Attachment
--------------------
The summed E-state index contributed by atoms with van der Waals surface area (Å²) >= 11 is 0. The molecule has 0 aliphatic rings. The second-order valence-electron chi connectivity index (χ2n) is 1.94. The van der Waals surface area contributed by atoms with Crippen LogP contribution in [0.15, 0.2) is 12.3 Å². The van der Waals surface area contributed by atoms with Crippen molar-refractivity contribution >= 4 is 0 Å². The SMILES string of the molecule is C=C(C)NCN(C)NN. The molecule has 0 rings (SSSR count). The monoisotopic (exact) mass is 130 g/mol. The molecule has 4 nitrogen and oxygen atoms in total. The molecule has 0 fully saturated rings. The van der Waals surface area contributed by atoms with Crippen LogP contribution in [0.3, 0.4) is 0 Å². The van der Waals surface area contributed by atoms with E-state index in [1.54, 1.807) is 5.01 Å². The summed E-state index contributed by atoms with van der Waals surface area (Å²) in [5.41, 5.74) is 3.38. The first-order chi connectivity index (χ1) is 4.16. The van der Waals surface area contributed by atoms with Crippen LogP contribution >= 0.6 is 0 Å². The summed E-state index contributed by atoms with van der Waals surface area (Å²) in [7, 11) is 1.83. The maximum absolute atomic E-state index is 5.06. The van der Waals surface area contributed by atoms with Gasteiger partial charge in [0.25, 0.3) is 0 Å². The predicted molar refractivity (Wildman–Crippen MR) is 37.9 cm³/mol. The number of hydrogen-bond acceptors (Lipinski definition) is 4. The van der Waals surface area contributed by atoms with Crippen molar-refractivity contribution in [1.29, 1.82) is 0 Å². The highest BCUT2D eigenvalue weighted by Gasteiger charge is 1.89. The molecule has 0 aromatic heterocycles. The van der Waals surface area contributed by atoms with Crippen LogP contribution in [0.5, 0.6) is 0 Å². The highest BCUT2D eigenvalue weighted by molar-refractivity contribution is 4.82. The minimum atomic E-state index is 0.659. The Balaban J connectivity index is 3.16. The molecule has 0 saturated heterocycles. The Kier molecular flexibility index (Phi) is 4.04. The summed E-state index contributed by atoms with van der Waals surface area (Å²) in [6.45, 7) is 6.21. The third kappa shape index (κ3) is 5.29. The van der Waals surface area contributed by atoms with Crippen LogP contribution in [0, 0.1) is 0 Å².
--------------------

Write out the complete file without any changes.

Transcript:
The summed E-state index contributed by atoms with van der Waals surface area (Å²) >= 11 is 0. The molecule has 0 aliphatic rings. The second-order valence-electron chi connectivity index (χ2n) is 1.94. The van der Waals surface area contributed by atoms with Crippen LogP contribution in [0.15, 0.2) is 12.3 Å². The van der Waals surface area contributed by atoms with Crippen molar-refractivity contribution >= 4 is 0 Å². The SMILES string of the molecule is C=C(C)NCN(C)NN. The molecule has 0 rings (SSSR count). The monoisotopic (exact) mass is 130 g/mol. The molecule has 4 nitrogen and oxygen atoms in total. The molecule has 0 fully saturated rings. The van der Waals surface area contributed by atoms with Crippen LogP contribution in [0.3, 0.4) is 0 Å². The van der Waals surface area contributed by atoms with E-state index in [1.54, 1.807) is 5.01 Å². The summed E-state index contributed by atoms with van der Waals surface area (Å²) in [5.41, 5.74) is 3.38. The first-order chi connectivity index (χ1) is 4.16. The van der Waals surface area contributed by atoms with Crippen LogP contribution >= 0.6 is 0 Å². The summed E-state index contributed by atoms with van der Waals surface area (Å²) in [7, 11) is 1.83. The maximum absolute atomic E-state index is 5.06. The van der Waals surface area contributed by atoms with Gasteiger partial charge in [0.25, 0.3) is 0 Å². The predicted molar refractivity (Wildman–Crippen MR) is 37.9 cm³/mol. The number of hydrogen-bond acceptors (Lipinski definition) is 4. The van der Waals surface area contributed by atoms with Crippen molar-refractivity contribution in [1.29, 1.82) is 0 Å². The highest BCUT2D eigenvalue weighted by Gasteiger charge is 1.89. The molecule has 0 aromatic heterocycles. The van der Waals surface area contributed by atoms with Crippen LogP contribution in [0.5, 0.6) is 0 Å². The highest BCUT2D eigenvalue weighted by molar-refractivity contribution is 4.82. The minimum atomic E-state index is 0.659. The Balaban J connectivity index is 3.16. The molecule has 0 saturated heterocycles. The Kier molecular flexibility index (Phi) is 4.04. The summed E-state index contributed by atoms with van der Waals surface area (Å²) in [6.45, 7) is 6.21. The third kappa shape index (κ3) is 5.29. The van der Waals surface area contributed by atoms with Crippen LogP contribution in [0, 0.1) is 0 Å².